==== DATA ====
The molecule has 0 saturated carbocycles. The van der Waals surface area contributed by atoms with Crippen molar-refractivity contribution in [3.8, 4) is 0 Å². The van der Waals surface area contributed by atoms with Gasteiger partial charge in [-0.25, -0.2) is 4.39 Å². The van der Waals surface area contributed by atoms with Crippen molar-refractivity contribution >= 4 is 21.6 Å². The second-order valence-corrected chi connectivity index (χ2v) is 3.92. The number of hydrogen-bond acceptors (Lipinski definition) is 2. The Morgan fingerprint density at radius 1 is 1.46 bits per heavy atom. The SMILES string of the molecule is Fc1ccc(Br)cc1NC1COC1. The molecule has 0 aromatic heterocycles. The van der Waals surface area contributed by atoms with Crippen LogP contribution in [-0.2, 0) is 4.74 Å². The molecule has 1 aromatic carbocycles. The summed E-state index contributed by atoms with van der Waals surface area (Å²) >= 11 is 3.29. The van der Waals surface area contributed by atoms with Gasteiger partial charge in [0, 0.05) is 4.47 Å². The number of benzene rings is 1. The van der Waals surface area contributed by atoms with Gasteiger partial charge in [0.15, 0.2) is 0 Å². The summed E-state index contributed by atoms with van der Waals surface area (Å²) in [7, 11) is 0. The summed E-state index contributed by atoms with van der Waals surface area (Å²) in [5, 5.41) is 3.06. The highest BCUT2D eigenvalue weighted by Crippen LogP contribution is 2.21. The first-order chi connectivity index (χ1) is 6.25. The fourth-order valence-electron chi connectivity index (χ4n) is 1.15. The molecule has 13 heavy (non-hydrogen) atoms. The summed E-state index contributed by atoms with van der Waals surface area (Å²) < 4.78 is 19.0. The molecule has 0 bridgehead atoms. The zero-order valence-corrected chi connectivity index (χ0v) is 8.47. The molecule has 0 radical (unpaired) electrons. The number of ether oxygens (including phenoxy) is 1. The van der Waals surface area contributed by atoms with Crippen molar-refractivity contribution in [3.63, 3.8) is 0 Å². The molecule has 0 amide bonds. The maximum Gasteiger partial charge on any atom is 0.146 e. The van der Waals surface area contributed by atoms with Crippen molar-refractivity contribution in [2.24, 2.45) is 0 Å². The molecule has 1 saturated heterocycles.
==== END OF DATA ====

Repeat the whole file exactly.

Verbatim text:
The molecule has 0 saturated carbocycles. The van der Waals surface area contributed by atoms with Crippen molar-refractivity contribution in [3.8, 4) is 0 Å². The van der Waals surface area contributed by atoms with Gasteiger partial charge in [-0.25, -0.2) is 4.39 Å². The van der Waals surface area contributed by atoms with Crippen molar-refractivity contribution >= 4 is 21.6 Å². The second-order valence-corrected chi connectivity index (χ2v) is 3.92. The number of hydrogen-bond acceptors (Lipinski definition) is 2. The Morgan fingerprint density at radius 1 is 1.46 bits per heavy atom. The SMILES string of the molecule is Fc1ccc(Br)cc1NC1COC1. The molecule has 0 aromatic heterocycles. The van der Waals surface area contributed by atoms with Crippen LogP contribution in [-0.2, 0) is 4.74 Å². The molecule has 1 aromatic carbocycles. The summed E-state index contributed by atoms with van der Waals surface area (Å²) >= 11 is 3.29. The van der Waals surface area contributed by atoms with Gasteiger partial charge in [0, 0.05) is 4.47 Å². The number of benzene rings is 1. The van der Waals surface area contributed by atoms with Gasteiger partial charge in [0.15, 0.2) is 0 Å². The summed E-state index contributed by atoms with van der Waals surface area (Å²) in [7, 11) is 0. The summed E-state index contributed by atoms with van der Waals surface area (Å²) in [5, 5.41) is 3.06. The highest BCUT2D eigenvalue weighted by Crippen LogP contribution is 2.21. The first-order chi connectivity index (χ1) is 6.25. The fourth-order valence-electron chi connectivity index (χ4n) is 1.15. The molecule has 13 heavy (non-hydrogen) atoms. The summed E-state index contributed by atoms with van der Waals surface area (Å²) < 4.78 is 19.0. The molecule has 0 bridgehead atoms. The zero-order valence-corrected chi connectivity index (χ0v) is 8.47. The molecule has 0 radical (unpaired) electrons. The number of ether oxygens (including phenoxy) is 1. The van der Waals surface area contributed by atoms with Crippen molar-refractivity contribution in [3.63, 3.8) is 0 Å². The molecule has 0 amide bonds. The maximum Gasteiger partial charge on any atom is 0.146 e. The van der Waals surface area contributed by atoms with Crippen molar-refractivity contribution in [2.24, 2.45) is 0 Å². The molecule has 1 saturated heterocycles.